Good Samaritan Hospital

‘Dangerous' Safety, Staffing Practices at Good Samaritan Hospital: South Bay Lawmakers

The Investigative Unit first obtained the June 7 letter by lawmakers from inside hospital sources.

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A trio of South Bay lawmakers took executives from Good Samaritan Hospital and its parent company to task last week in a letter decrying staffing and safety issues at the San Jose hospital.

The letter calls out the hospital for dangerously low staffing levels across multiple departments despite HCA Healthcare reporting profits of $3.7 billion last year.

“These unsafe management practices appear to be focused on staffing to meet the hospital’s financial goals rather than serve patients’ needs,” the later states.

The letter, signed by State Senator Dave Cortese, Assemblyman Ash Kalra, and Assemblyman Alex Lee, is addressed to Good Samaritan Hospital Chief Operating Officer Gary Purushotham and HCA Healthcare CEO Samuel Hazen.

Good Samaritan nurses have been protesting staffing levels at the hospital since the beginning of the pandemic, organizing walkouts and press events, and the letter amplifies many of their concerns.

“Safe staffing has been a persistent problem throughout the pandemic at Good Samaritan Hospital,” the letter states. “The intensive care unit, where the most severely ill patients are placed, has been frequently out of compliance with limits set by state law on the number of patients that can be assigned to a nurse due to management’s failure to properly staff.”

The lawmakers also take aim at “dangerous staffing and hostile management practices” in the hospitals labor & delivery, antepartum, and neonatal intensive care unit.

Cortese said the letter comes after months of back-and-forth discussions with the hospital.

“This has really just been an ongoing concern,” Cortese said. “There seems to be some level of tone deafness, some level of lack of concern and compassion.”

Cortese was also critical of HCA’s recent decision to close the maternity ward at Regional Medical Center, another San Jose hospital owned by the company. He said it could leave vulnerable patients living in the East side of San Jose with few options.

“When they can’t deliver essential services like maternity services at a major hospital like Regional, you have to wonder what’s going on with their management.”

Good Samaritan Hospital didn’t directly respond to our request for comment, but an HCA spokesperson said in an emailed statement that the company has offered to meet with the concerned lawmakers.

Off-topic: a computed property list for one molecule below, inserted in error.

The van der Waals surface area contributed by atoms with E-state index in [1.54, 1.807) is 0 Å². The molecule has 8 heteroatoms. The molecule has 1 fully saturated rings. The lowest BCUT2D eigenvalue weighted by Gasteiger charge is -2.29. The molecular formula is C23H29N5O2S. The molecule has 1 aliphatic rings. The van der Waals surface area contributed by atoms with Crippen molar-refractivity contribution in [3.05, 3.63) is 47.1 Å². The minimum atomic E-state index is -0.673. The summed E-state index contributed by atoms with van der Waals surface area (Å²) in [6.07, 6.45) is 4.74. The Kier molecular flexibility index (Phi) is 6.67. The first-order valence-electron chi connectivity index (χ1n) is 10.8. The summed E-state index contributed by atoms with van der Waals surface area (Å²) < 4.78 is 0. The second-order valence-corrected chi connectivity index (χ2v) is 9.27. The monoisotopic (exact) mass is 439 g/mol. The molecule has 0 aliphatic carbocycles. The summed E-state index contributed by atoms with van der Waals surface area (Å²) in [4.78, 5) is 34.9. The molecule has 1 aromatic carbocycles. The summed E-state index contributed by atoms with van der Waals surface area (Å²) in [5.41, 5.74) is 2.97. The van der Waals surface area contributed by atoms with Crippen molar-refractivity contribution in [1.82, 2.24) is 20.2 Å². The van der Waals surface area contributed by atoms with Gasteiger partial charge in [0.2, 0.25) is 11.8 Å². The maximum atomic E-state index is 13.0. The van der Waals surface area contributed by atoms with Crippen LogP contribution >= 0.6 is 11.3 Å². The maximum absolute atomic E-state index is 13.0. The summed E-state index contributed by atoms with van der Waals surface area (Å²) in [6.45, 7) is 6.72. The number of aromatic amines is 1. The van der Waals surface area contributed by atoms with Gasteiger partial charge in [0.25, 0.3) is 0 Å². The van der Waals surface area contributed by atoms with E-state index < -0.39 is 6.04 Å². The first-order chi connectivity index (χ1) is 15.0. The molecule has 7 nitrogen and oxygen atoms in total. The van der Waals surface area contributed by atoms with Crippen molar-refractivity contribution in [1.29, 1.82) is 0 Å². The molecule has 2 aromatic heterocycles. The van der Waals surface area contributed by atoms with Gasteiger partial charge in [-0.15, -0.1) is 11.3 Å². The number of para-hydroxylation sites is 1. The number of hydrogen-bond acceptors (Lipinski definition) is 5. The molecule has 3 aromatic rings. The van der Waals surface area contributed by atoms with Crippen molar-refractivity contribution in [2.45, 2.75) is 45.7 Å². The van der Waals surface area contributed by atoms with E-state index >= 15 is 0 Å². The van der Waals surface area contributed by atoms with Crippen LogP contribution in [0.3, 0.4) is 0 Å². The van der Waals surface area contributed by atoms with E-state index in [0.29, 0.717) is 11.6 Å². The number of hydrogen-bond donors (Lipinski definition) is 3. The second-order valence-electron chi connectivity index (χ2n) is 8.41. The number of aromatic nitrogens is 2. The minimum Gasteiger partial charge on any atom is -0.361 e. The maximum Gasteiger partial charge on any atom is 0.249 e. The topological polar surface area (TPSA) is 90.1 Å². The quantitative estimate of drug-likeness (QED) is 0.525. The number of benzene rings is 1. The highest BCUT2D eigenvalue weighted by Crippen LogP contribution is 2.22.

“We have offered to meet with the legislators to discuss these issues and reiterate our commitment to serving our community,” HCA spokesperson Janine De la Vega said in the statement. “Caring for our San Jose community is what drives us every day and is at the heart and soul of our mission: Above all else, we are committed to the care and improvement of human life.”

In the statement, de La Vega said the company self-reported “some instances” of staffing issues this spring, but said they were corrected quickly and were driven by a national nurse staffing shortage. She said the company is now offering financial and training incentives to attract more nurses.

A review of hospital inspection records by NBC Bay Area’s Investigative Unit found staffing issues at Good Samaritan predate the pandemic.

Inspectors from the California Department of Public Health (CDPH) wrote up Good Samaritan for being out of compliance with mandatory nurse-to-patient staffing ratios five separate times between August 2018 and September 2019. 

“A review of staffing records for the week of 8/11/19 to 8/17/19 indicated mandatory staffing ratios were not met on 5 of 7 days (8/11, 8/12, 8/13, 814, and 8/16),” one such report from September 2019 states.

CDPH records also show Good Samaritan has had more than double the number of complaints over the past three years compared to the statewide average for similarly sized hospitals.

The Centers for Medicare and Medicaid Services gives the hospital an overall score of two stars out of five.

Staffing issues aren’t the only source of bad publicity for the hospital of late.

Santa Clara County regulators suspended the hospital’s COVID-19 vaccine supply earlier this year after a controversial decision to allow teachers and staff from a nearby school district to get their shots before they were eligible under county guidelines.

Former Good Samaritan CEO Joe DeSchryver resigned from the hospital in March, more than a month after the scandal first broke.

DeScrhyver did not respond to NBC Bay Area’s request for comment but said in an email to staff that he was leaving to pursue “career advancement opportunities.”

Check back soon for another Investigative Unit story on Good Samaritan Hospital

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